Even within scholarly, full-text databases, using the CRAAP Test for evaluating information will ensure a critical focus on whatever sources are used in your research.
Peer-reviewed, or "scholarly" articles appear in academic or professional journals. The term "peer-review" means that the content of each article is reviewed by experts for accuracy and authority prior to publication. Common components of a scholarly article include author credentials, literature review, methodology (if a research article), findings (if a research article), conclusions and a reference bibliography.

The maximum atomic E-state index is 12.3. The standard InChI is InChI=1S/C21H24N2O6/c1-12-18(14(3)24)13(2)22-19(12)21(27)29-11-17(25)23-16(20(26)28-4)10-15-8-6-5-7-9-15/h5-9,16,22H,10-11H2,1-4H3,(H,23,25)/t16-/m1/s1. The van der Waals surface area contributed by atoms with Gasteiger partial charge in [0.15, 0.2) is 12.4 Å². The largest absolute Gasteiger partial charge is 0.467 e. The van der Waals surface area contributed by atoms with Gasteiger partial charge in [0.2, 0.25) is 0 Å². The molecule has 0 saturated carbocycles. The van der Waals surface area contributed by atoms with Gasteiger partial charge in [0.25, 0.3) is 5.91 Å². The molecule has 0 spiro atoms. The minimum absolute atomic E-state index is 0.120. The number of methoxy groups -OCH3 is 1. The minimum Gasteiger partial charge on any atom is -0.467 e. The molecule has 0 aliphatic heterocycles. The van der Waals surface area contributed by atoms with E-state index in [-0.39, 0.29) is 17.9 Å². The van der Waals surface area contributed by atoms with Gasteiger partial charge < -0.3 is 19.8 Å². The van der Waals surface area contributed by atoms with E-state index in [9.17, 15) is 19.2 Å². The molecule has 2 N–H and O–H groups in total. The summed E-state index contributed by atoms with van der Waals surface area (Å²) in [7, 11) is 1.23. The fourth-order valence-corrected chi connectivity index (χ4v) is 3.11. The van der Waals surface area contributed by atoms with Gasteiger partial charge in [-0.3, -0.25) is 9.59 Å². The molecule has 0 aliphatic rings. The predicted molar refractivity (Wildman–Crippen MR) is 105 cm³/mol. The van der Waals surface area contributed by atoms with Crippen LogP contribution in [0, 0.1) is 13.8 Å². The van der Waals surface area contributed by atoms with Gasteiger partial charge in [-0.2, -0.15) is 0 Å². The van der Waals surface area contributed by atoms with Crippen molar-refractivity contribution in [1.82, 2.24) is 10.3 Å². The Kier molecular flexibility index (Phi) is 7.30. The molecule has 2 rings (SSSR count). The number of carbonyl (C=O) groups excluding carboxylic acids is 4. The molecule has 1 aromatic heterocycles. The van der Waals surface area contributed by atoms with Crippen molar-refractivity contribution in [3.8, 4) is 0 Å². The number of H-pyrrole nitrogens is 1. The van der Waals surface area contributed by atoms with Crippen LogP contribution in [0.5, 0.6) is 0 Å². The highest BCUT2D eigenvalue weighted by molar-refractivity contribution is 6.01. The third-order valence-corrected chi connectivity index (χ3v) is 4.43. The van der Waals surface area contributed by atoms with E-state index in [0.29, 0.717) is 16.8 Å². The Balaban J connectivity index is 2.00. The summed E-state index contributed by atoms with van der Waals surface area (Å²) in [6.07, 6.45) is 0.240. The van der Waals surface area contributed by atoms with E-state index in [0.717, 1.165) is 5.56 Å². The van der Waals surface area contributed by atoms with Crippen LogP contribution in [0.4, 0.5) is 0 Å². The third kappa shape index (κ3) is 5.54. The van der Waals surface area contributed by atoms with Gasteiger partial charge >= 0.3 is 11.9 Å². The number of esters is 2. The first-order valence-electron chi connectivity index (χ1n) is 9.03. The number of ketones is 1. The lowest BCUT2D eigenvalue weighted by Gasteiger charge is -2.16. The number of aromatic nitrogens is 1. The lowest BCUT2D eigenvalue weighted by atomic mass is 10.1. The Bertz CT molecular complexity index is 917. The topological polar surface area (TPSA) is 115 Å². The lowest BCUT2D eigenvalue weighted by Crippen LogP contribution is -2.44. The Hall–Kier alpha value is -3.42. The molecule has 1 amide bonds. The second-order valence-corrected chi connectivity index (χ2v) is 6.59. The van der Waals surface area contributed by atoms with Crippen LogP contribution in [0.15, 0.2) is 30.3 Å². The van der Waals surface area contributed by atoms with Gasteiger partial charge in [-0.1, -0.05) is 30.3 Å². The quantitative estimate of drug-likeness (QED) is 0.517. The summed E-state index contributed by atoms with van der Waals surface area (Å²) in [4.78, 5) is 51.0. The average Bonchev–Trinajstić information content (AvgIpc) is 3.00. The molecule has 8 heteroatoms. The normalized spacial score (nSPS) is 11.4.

Magazine articles often do not include a reference bibliography, and in some cases the author and credentials are not listed. Without that type of information, it is difficult to verify the source. For most research projects, your professors will expect you to use strong, verifiable sources that have undergone peer-review prior to publishing.